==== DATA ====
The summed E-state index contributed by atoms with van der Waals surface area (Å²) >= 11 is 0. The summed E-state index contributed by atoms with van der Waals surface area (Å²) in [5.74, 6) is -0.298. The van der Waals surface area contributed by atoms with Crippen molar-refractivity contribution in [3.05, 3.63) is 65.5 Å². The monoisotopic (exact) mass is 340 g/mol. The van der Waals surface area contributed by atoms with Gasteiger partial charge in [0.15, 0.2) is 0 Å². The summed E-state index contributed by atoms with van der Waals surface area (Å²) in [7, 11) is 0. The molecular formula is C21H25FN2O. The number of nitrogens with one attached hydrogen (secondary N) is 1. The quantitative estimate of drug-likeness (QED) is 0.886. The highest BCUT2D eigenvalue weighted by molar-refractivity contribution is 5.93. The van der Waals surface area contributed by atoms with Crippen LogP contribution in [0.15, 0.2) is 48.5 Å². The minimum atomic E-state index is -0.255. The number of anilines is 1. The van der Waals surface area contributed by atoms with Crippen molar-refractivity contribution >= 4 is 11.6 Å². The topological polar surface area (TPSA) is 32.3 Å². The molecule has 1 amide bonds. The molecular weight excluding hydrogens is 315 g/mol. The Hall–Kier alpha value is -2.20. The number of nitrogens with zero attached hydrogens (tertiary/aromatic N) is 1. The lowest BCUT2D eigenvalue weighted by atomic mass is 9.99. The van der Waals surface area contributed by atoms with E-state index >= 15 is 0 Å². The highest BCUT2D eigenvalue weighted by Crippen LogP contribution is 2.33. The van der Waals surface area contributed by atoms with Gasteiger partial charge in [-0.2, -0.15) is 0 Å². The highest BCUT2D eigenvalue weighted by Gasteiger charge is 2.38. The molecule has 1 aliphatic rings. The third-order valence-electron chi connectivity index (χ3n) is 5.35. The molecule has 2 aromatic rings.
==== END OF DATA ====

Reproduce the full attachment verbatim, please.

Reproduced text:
The summed E-state index contributed by atoms with van der Waals surface area (Å²) >= 11 is 0. The summed E-state index contributed by atoms with van der Waals surface area (Å²) in [5.74, 6) is -0.298. The van der Waals surface area contributed by atoms with Crippen molar-refractivity contribution in [3.05, 3.63) is 65.5 Å². The monoisotopic (exact) mass is 340 g/mol. The van der Waals surface area contributed by atoms with Gasteiger partial charge in [0.15, 0.2) is 0 Å². The summed E-state index contributed by atoms with van der Waals surface area (Å²) in [7, 11) is 0. The molecular formula is C21H25FN2O. The number of nitrogens with one attached hydrogen (secondary N) is 1. The quantitative estimate of drug-likeness (QED) is 0.886. The highest BCUT2D eigenvalue weighted by molar-refractivity contribution is 5.93. The van der Waals surface area contributed by atoms with Crippen LogP contribution in [0.15, 0.2) is 48.5 Å². The minimum atomic E-state index is -0.255. The number of anilines is 1. The van der Waals surface area contributed by atoms with Crippen molar-refractivity contribution >= 4 is 11.6 Å². The topological polar surface area (TPSA) is 32.3 Å². The molecule has 1 amide bonds. The molecular weight excluding hydrogens is 315 g/mol. The Hall–Kier alpha value is -2.20. The number of nitrogens with zero attached hydrogens (tertiary/aromatic N) is 1. The lowest BCUT2D eigenvalue weighted by atomic mass is 9.99. The van der Waals surface area contributed by atoms with E-state index >= 15 is 0 Å². The highest BCUT2D eigenvalue weighted by Crippen LogP contribution is 2.33. The van der Waals surface area contributed by atoms with Gasteiger partial charge in [-0.2, -0.15) is 0 Å². The highest BCUT2D eigenvalue weighted by Gasteiger charge is 2.38. The molecule has 1 aliphatic rings. The third-order valence-electron chi connectivity index (χ3n) is 5.35. The molecule has 2 aromatic rings.